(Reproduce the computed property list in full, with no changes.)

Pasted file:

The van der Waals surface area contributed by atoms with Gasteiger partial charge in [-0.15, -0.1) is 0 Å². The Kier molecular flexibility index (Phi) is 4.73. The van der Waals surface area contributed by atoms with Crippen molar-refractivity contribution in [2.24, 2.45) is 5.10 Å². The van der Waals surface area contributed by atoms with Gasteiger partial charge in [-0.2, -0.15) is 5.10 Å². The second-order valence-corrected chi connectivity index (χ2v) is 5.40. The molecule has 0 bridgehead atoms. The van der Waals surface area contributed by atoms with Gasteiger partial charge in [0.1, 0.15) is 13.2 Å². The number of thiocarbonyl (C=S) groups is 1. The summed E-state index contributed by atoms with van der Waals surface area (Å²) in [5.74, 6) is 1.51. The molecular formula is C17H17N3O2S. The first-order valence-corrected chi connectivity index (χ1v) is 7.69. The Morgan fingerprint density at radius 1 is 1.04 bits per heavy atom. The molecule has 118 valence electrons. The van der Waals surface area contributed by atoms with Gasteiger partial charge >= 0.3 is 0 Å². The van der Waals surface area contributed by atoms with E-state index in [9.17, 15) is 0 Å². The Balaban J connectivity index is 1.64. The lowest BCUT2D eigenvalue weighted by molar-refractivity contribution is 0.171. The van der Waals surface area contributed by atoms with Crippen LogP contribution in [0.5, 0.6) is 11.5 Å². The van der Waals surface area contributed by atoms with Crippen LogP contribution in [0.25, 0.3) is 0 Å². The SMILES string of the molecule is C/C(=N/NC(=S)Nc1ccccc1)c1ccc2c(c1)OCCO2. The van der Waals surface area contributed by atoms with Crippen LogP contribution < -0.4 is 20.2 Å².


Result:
The van der Waals surface area contributed by atoms with Gasteiger partial charge in [-0.15, -0.1) is 0 Å². The Kier molecular flexibility index (Phi) is 4.73. The van der Waals surface area contributed by atoms with Crippen molar-refractivity contribution in [2.24, 2.45) is 5.10 Å². The van der Waals surface area contributed by atoms with Gasteiger partial charge in [-0.2, -0.15) is 5.10 Å². The second-order valence-corrected chi connectivity index (χ2v) is 5.40. The molecule has 0 bridgehead atoms. The van der Waals surface area contributed by atoms with Gasteiger partial charge in [0.1, 0.15) is 13.2 Å². The number of thiocarbonyl (C=S) groups is 1. The summed E-state index contributed by atoms with van der Waals surface area (Å²) in [5.74, 6) is 1.51. The molecular formula is C17H17N3O2S. The first-order valence-corrected chi connectivity index (χ1v) is 7.69. The Morgan fingerprint density at radius 1 is 1.04 bits per heavy atom. The molecule has 118 valence electrons. The van der Waals surface area contributed by atoms with Gasteiger partial charge >= 0.3 is 0 Å². The van der Waals surface area contributed by atoms with E-state index in [9.17, 15) is 0 Å². The Balaban J connectivity index is 1.64. The lowest BCUT2D eigenvalue weighted by molar-refractivity contribution is 0.171. The van der Waals surface area contributed by atoms with Crippen LogP contribution in [0.5, 0.6) is 11.5 Å². The van der Waals surface area contributed by atoms with Crippen LogP contribution in [0.25, 0.3) is 0 Å². The SMILES string of the molecule is C/C(=N/NC(=S)Nc1ccccc1)c1ccc2c(c1)OCCO2. The van der Waals surface area contributed by atoms with Crippen LogP contribution < -0.4 is 20.2 Å².